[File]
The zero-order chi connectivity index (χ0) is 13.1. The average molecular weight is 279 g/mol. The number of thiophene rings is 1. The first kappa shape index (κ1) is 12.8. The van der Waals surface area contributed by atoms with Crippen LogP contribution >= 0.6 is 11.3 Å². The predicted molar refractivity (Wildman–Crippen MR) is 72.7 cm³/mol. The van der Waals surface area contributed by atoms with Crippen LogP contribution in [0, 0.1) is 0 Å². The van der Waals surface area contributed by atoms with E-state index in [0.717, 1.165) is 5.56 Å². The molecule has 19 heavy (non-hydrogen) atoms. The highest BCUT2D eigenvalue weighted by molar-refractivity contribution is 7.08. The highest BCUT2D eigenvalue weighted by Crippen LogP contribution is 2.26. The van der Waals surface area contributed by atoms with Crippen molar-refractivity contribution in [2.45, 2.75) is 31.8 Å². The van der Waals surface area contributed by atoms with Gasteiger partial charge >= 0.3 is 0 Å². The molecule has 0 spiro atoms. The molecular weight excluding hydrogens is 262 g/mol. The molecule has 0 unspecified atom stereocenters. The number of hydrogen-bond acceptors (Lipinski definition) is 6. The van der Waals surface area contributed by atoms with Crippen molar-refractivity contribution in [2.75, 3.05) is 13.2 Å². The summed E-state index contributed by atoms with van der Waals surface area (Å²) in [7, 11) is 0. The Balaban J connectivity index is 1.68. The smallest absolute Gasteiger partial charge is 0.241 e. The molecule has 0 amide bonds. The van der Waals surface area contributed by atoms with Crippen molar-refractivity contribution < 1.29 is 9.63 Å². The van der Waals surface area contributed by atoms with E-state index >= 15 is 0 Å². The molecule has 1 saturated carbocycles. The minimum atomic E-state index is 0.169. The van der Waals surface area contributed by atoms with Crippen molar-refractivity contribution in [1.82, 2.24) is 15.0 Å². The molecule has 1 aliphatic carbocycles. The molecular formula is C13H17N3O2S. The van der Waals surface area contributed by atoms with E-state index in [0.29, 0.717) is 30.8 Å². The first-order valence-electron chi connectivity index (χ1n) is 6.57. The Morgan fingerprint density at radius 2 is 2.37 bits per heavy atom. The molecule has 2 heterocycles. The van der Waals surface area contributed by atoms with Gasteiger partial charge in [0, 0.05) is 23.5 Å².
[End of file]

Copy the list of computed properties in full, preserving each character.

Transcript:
The zero-order chi connectivity index (χ0) is 13.1. The average molecular weight is 279 g/mol. The number of thiophene rings is 1. The first kappa shape index (κ1) is 12.8. The van der Waals surface area contributed by atoms with Crippen LogP contribution >= 0.6 is 11.3 Å². The predicted molar refractivity (Wildman–Crippen MR) is 72.7 cm³/mol. The van der Waals surface area contributed by atoms with Crippen LogP contribution in [0, 0.1) is 0 Å². The van der Waals surface area contributed by atoms with E-state index in [0.717, 1.165) is 5.56 Å². The molecule has 19 heavy (non-hydrogen) atoms. The highest BCUT2D eigenvalue weighted by molar-refractivity contribution is 7.08. The highest BCUT2D eigenvalue weighted by Crippen LogP contribution is 2.26. The van der Waals surface area contributed by atoms with Crippen molar-refractivity contribution in [2.45, 2.75) is 31.8 Å². The van der Waals surface area contributed by atoms with Gasteiger partial charge >= 0.3 is 0 Å². The molecule has 0 spiro atoms. The molecular weight excluding hydrogens is 262 g/mol. The molecule has 0 unspecified atom stereocenters. The number of hydrogen-bond acceptors (Lipinski definition) is 6. The van der Waals surface area contributed by atoms with Crippen molar-refractivity contribution in [2.75, 3.05) is 13.2 Å². The summed E-state index contributed by atoms with van der Waals surface area (Å²) in [7, 11) is 0. The Balaban J connectivity index is 1.68. The smallest absolute Gasteiger partial charge is 0.241 e. The molecule has 0 amide bonds. The van der Waals surface area contributed by atoms with Crippen molar-refractivity contribution < 1.29 is 9.63 Å². The van der Waals surface area contributed by atoms with E-state index >= 15 is 0 Å². The molecule has 1 saturated carbocycles. The minimum atomic E-state index is 0.169. The van der Waals surface area contributed by atoms with Crippen molar-refractivity contribution in [1.82, 2.24) is 15.0 Å². The molecule has 1 aliphatic carbocycles. The molecular formula is C13H17N3O2S. The van der Waals surface area contributed by atoms with E-state index in [0.29, 0.717) is 30.8 Å². The first-order valence-electron chi connectivity index (χ1n) is 6.57. The Morgan fingerprint density at radius 2 is 2.37 bits per heavy atom. The molecule has 2 heterocycles. The van der Waals surface area contributed by atoms with Gasteiger partial charge in [0, 0.05) is 23.5 Å².